Saturday 25 May, 2019

JOA broadens stakeholder involvement with Sports for Breakfast Forums

Jamaica Olympic Association (JOA) Board members and affiliates, headed by President Christopher Samuda (centre, front), who is flanked by General Secretary Ryan Foster and Office of the Children’s Advocate chairperson, Diahann Gordon Harrison (red dress), huddle for a group photo during the recent JOA Sports for Breakfast Forum at Terra Nova hotel in Kingston.

Jamaica Olympic Association (JOA) Board members and affiliates, headed by President Christopher Samuda (centre, front), who is flanked by General Secretary Ryan Foster and Office of the Children’s Advocate chairperson, Diahann Gordon Harrison (red dress), huddle for a group photo during the recent JOA Sports for Breakfast Forum at Terra Nova hotel in Kingston.

Broadening stakeholder involvement to deal with issues involving athletes and enabling sporting organisations to develop and operate within a business framework, are key drivers of the Jamaica Olympic Association (JOA) initiative, Sports for Breakfast Forum.

These factors were outlined by lead principals of the JOA, the island’s governing body for sport at its initial forum, themed Investing Now: Safeguarding our Future. It was held at the Terra Nova Hotel in Kingston.

The main presenters were Diahann Gordon Harrison, chairperson of the Office of Children’s Advocate (OCA) and Mayberry Investment Limited’s CEO, Gary Peart.

“The Sports for Breakfast Forum is one of our stakeholder engagement initiatives whereby we invite member associations, members of the Government, members from corporate Jamaica to share in national and international topics that are relevant not only for sport but topics that are relevant for the country on a whole,” said Ryan Foster, the JOA’s General Secretary.

“It comes under the pathway for success for vision, where we broaden our stakeholder involvement and broaden how we improve discussions on what are current topics in the Jamaican landscape,” he added.

Gordon-Harrison, the guest speaker, dealt with child abuse and advocacy, plus the importance of children in the growth of sport but also in the protection of children as it relates to the future of sport in this country.

Peart addressed the issue of life after sport, for which the JOA and International Olympic Committee (IOC) would have been strong advocates. He spoke of the importance of retirement and plans put in place by sporting athletes not just in Jamaica, but across the region and how they invest in the future.

Christopher Samuda, President of the JOA, said such thinking and action is critical in advancing sport’s human and infrastructural capital, noting it numbered among their goals.

“Before we came into the administration of the Jamaica Olympic Association (JOA) we decided that we would be having a level of engagement hitherto never seen and part of that engagement would be a breakfast series with our internal stakeholders, as well as our external stakeholders, to discuss various issues that arise in the administration and governance of sport,” said Samuda. “And this, of course, is very important because what we are attempting to articulate to our members is sports stratum on which success is built.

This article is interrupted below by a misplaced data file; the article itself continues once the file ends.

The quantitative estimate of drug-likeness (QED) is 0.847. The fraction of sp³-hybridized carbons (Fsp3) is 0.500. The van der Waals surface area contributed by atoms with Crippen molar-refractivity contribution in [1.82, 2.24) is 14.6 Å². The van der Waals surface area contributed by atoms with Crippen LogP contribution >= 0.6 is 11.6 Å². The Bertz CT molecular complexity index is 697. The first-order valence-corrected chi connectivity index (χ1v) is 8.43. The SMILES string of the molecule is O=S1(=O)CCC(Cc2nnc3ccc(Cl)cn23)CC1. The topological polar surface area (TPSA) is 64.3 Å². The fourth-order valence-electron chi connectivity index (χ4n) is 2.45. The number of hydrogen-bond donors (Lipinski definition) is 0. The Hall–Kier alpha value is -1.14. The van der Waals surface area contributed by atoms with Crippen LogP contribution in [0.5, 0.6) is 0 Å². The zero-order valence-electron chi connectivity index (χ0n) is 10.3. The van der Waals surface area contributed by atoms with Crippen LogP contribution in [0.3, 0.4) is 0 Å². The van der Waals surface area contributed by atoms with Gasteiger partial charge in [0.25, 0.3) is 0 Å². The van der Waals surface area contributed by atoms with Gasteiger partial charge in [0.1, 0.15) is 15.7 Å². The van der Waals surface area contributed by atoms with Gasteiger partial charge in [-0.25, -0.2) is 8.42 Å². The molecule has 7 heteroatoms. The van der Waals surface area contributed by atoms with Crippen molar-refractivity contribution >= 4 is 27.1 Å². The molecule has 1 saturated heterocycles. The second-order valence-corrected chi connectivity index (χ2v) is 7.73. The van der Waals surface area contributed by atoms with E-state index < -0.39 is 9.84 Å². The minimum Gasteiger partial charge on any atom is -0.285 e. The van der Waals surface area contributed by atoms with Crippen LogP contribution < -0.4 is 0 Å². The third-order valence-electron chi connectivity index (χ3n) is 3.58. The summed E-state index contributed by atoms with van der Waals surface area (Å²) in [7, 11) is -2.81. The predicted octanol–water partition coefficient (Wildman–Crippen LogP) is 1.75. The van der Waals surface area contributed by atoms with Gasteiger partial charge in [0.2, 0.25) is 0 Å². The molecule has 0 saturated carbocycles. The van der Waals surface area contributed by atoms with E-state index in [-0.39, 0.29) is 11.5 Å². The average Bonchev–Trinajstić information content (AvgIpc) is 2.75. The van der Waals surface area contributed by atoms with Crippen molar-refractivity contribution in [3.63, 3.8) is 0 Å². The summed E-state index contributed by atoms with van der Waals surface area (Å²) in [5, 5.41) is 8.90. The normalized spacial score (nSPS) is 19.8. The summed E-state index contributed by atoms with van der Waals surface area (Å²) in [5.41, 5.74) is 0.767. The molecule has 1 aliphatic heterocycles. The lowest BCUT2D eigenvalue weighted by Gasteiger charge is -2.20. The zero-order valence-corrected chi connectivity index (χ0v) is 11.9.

“So we’ve to know about the business of sport, we’ve to know about the commercialism of sport, you’ve to know about the corporate governance structure that leads to a good business model in sport and these breakfast series are designed to do just that,” he advised.

“What we hope to achieve is a level of education among our stakeholders that will place them in a very good position to not only call up their business models, and also strategise in a way that commercial concerns do, but also to ensure that the generation that follows them, in terms of governance and leadership, is well acquainted with the business practices that are critical to the success of any organisation,” he added.

Sporting leaders endorsed the move wholeheartedly.

Joylene Griffith, President, Jamaica Cycling Federation, said: “The talk on children and how we look at the whole problem of sexual abuse, child abuse as it relates to sports and coaching is something we’ve been talking about, even in our federation as we look to launch our program in schools. 

“I’m very happy for it. It provides another forum for us to meet and talk and share at a totally different level, bringing persons from the outside in, which we probably wouldn’t have done as individual federations. I’m very happy for it,” reiterated Griffith.

Tennis Jamaica President, Aswad Morgan, said: “What they brought up today are some real issues in sport and an eye-opener. Certain things we hear about every day, but we hold onto a view and not deal with them in the manner they should be dealt with. But these forums are to bring awareness and solutions to more of those issues and I’m happy that we participated.”

Gilroy Graham, President, Jamaica Roller Sports Association, expressed similar sentiments.

He said: “We from the Jamaica Roller Sports Association are extremely pleased to be part of the Sports Breakfast Forum. We think this is a tremendous initiative on the part of the JOA. We particularly like the theme, which is investing in our youth, investing in our children and the keynote speaker spoke very eloquently this morning about the need to invest in our children and brought out the great responsibility we have as sports leaders to ensure that we’re looking after our children and youth.”

 

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